Recognition: powerful, but often overlooked

Employee Collaboration

By Siti Rashidah Yusoff, Lecturer, School of American Degree Program


We all like to be recognized and appreciated. Just by giving an award or recognition certificate, formally recognizing someone in front of a group or even buying a cup of coffee, we’re telling the employee that their work is appreciated.” – Harvey Stein, President, Stein & Read Incentives.

The importance of recognizing individuals for their contributions is clearly reflected in these quotes. In any type of situation, effective leadership depends on reinforcing, motivating, and rewarding value-enhancing behaviors to spur superior performance. As such, a closer look at the positive impact that recognizing people can have on organizational performance will be taken. In fact, Brun and Dugas (2008) reveal that a lack of recognition constitutes the second-largest risk factor for psychological distress in the workplace. Employee recognition has been identified to be a strong motivational tool that enriches employees’ energies towards the accomplishment of organizational goals and objectives and also have significant positive relationship with employee performance (Rahim & Daud, 2013).

What is employee recognition?

Employee recognition, according to Amoatemaa and Kyeremeh (2016), involves the timely, informal and/or formal acknowledgement of a person’s behaviour, effort or business result that supports the organization’s goals and values, and which clearly has been beyond normal expectations.

Always treat your employees exactly as you want them to treat your best customers.” —Stephen R. Covey, American businessman and the widely renowned author of “The 7 Habits of Highly Effective People.”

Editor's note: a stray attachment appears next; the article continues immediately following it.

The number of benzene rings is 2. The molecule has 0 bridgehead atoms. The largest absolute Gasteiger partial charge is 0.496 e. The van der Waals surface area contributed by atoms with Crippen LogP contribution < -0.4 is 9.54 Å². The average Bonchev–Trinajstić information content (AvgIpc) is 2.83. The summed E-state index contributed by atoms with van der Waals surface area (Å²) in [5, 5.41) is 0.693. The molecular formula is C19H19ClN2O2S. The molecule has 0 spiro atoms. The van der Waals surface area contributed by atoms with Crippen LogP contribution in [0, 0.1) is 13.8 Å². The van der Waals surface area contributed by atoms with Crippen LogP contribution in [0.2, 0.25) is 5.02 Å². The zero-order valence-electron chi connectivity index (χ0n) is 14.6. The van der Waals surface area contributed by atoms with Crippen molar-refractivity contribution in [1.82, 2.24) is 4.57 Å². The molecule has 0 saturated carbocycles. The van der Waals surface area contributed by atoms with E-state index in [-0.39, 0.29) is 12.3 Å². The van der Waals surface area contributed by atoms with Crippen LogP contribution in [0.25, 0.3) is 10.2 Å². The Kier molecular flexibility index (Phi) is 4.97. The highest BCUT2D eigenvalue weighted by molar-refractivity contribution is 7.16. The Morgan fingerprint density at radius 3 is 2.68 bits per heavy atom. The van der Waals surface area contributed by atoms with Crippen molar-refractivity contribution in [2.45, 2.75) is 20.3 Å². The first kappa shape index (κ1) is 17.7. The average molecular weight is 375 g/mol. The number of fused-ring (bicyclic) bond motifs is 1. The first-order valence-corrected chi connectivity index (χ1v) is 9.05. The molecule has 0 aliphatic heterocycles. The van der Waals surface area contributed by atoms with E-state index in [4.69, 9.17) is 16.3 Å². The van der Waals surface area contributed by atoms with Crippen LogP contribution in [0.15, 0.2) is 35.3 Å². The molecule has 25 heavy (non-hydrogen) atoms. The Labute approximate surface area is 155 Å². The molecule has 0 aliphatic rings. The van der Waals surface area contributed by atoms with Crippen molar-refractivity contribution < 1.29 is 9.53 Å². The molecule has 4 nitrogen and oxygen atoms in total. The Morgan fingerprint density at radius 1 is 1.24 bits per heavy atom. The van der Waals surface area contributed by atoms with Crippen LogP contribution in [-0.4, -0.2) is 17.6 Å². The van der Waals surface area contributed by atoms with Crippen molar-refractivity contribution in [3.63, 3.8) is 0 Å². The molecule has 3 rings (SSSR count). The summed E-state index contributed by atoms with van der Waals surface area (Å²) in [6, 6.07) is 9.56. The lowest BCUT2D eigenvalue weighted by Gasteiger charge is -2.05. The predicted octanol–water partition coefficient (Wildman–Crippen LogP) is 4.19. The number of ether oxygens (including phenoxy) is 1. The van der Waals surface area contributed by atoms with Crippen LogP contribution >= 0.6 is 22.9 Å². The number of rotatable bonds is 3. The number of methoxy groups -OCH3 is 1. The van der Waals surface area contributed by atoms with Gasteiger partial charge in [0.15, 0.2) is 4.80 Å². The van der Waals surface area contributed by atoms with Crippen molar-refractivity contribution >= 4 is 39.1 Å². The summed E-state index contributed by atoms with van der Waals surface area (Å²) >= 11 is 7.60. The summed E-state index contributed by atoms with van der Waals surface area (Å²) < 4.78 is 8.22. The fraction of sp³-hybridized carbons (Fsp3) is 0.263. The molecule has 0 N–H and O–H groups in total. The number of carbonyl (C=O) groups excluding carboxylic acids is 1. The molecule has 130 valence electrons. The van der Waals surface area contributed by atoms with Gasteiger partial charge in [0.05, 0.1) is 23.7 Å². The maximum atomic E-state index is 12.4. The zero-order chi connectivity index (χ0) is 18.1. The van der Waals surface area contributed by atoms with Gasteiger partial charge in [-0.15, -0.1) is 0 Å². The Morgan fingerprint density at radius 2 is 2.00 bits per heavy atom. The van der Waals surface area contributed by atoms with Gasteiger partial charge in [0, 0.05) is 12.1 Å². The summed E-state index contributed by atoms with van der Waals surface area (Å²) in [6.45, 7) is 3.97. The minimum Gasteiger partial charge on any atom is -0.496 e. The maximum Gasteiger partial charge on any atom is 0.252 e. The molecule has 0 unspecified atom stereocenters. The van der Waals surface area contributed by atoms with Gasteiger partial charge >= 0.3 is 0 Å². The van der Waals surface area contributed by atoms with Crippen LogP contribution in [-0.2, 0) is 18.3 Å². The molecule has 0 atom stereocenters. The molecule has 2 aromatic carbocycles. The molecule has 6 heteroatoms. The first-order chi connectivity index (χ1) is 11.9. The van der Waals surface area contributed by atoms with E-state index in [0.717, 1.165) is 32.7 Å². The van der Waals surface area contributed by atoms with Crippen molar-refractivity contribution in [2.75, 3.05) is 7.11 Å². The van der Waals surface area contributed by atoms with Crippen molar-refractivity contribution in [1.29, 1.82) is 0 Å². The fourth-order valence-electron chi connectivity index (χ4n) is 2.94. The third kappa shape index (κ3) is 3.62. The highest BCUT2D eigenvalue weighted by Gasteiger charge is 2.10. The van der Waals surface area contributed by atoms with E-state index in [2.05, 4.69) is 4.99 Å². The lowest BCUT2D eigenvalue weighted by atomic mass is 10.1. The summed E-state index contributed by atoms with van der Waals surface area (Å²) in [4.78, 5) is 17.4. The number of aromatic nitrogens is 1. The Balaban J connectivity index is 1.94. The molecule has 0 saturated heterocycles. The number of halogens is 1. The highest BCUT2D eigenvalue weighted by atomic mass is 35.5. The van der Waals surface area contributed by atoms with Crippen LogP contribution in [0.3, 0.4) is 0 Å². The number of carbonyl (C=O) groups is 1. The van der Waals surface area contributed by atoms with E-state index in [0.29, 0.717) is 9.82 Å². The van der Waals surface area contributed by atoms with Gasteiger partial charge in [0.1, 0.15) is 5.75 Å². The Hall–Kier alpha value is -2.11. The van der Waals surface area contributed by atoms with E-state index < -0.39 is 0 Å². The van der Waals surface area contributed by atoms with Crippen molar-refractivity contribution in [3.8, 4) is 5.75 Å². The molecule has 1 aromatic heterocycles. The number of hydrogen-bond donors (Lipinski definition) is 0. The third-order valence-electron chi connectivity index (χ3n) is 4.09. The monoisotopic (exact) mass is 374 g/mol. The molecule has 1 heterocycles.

With organisational success tied to the performance of employees, recognition is now globally more relevant and embraced in organizations determined to succeed in an economically competitive era and its extensive scope presents varied options for use.

5 Magic Steps to Employee Recognition Success

  1. Be specific, be relevant

When recognition is linked to a particular achievement or business goal, it becomes more meaningful. When honouring workers, explaining why they are being recognized is helpful in helping them connect the appreciation to their behaviour. This helps the team to keep performing well.

  1. Be timely

Recognition that arrives months after the fact isn’t nearly as meaningful as recognition received promptly. Make employee appreciation a top priority and put in place structured processes so you can strike while the iron is still hot.

  1. Recognition comes in many shapes and sizes

There is a great deal of research that indicates people are motivated by more than just cold hard cash. It’s also worth noting that when it comes to giving and receiving praise, everyone has their own preferences or styles. Get a better understanding of each person’s primary language of appreciation (at work).

  1. Little things go a long way

While it’s crucial to recognize major accomplishments, every day thank-yous can motivate employees just as much (and sometimes even more). Writing handwritten notes or using the intranet to promote the good behaviours of individuals, can help instil a regular culture of employee recognition.

  1. Connect to the bigger picture

Recognition helps employees see that their company values them and their contributions to the success of their team and the company overall. It makes workers feel secure in their worth to the organization, which motivates them to keep doing great work. Share updates on how the organization is working to achieve its mission on a regular basis and describe how individual employee goals contribute to that vision.


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